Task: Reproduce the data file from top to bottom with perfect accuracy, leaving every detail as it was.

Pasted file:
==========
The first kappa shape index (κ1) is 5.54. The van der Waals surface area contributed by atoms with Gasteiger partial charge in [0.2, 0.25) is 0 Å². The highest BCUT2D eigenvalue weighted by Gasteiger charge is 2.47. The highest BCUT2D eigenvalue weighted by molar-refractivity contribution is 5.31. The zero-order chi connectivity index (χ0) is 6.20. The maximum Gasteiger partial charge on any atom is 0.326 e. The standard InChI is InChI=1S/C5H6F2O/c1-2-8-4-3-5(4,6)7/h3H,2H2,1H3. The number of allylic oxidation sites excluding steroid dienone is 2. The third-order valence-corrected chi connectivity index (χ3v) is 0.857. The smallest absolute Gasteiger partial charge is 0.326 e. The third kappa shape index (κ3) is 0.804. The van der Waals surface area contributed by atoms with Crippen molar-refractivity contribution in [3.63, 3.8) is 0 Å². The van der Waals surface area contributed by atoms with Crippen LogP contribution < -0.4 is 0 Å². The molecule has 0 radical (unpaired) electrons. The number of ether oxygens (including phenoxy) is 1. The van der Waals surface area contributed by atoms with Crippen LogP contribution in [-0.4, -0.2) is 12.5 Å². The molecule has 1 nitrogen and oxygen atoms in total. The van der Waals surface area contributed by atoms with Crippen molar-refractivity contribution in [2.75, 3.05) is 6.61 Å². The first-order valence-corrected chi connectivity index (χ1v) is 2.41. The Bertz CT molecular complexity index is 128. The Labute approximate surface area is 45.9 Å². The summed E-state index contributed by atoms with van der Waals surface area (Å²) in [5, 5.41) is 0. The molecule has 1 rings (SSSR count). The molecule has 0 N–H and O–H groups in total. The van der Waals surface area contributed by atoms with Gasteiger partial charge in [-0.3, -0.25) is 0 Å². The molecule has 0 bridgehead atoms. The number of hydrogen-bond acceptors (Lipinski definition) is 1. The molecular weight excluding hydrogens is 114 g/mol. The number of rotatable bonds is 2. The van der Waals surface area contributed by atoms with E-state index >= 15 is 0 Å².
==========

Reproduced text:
The first kappa shape index (κ1) is 5.54. The van der Waals surface area contributed by atoms with Gasteiger partial charge in [0.2, 0.25) is 0 Å². The highest BCUT2D eigenvalue weighted by Gasteiger charge is 2.47. The highest BCUT2D eigenvalue weighted by molar-refractivity contribution is 5.31. The zero-order chi connectivity index (χ0) is 6.20. The maximum Gasteiger partial charge on any atom is 0.326 e. The standard InChI is InChI=1S/C5H6F2O/c1-2-8-4-3-5(4,6)7/h3H,2H2,1H3. The number of allylic oxidation sites excluding steroid dienone is 2. The third-order valence-corrected chi connectivity index (χ3v) is 0.857. The smallest absolute Gasteiger partial charge is 0.326 e. The third kappa shape index (κ3) is 0.804. The van der Waals surface area contributed by atoms with Crippen molar-refractivity contribution in [3.63, 3.8) is 0 Å². The van der Waals surface area contributed by atoms with Crippen LogP contribution < -0.4 is 0 Å². The molecule has 0 radical (unpaired) electrons. The number of ether oxygens (including phenoxy) is 1. The van der Waals surface area contributed by atoms with Crippen LogP contribution in [-0.4, -0.2) is 12.5 Å². The molecule has 1 nitrogen and oxygen atoms in total. The van der Waals surface area contributed by atoms with Crippen molar-refractivity contribution in [2.75, 3.05) is 6.61 Å². The first-order valence-corrected chi connectivity index (χ1v) is 2.41. The Bertz CT molecular complexity index is 128. The Labute approximate surface area is 45.9 Å². The summed E-state index contributed by atoms with van der Waals surface area (Å²) in [5, 5.41) is 0. The molecule has 1 rings (SSSR count). The molecule has 0 N–H and O–H groups in total. The van der Waals surface area contributed by atoms with Gasteiger partial charge in [-0.3, -0.25) is 0 Å². The molecule has 0 bridgehead atoms. The number of hydrogen-bond acceptors (Lipinski definition) is 1. The molecular weight excluding hydrogens is 114 g/mol. The number of rotatable bonds is 2. The van der Waals surface area contributed by atoms with E-state index >= 15 is 0 Å².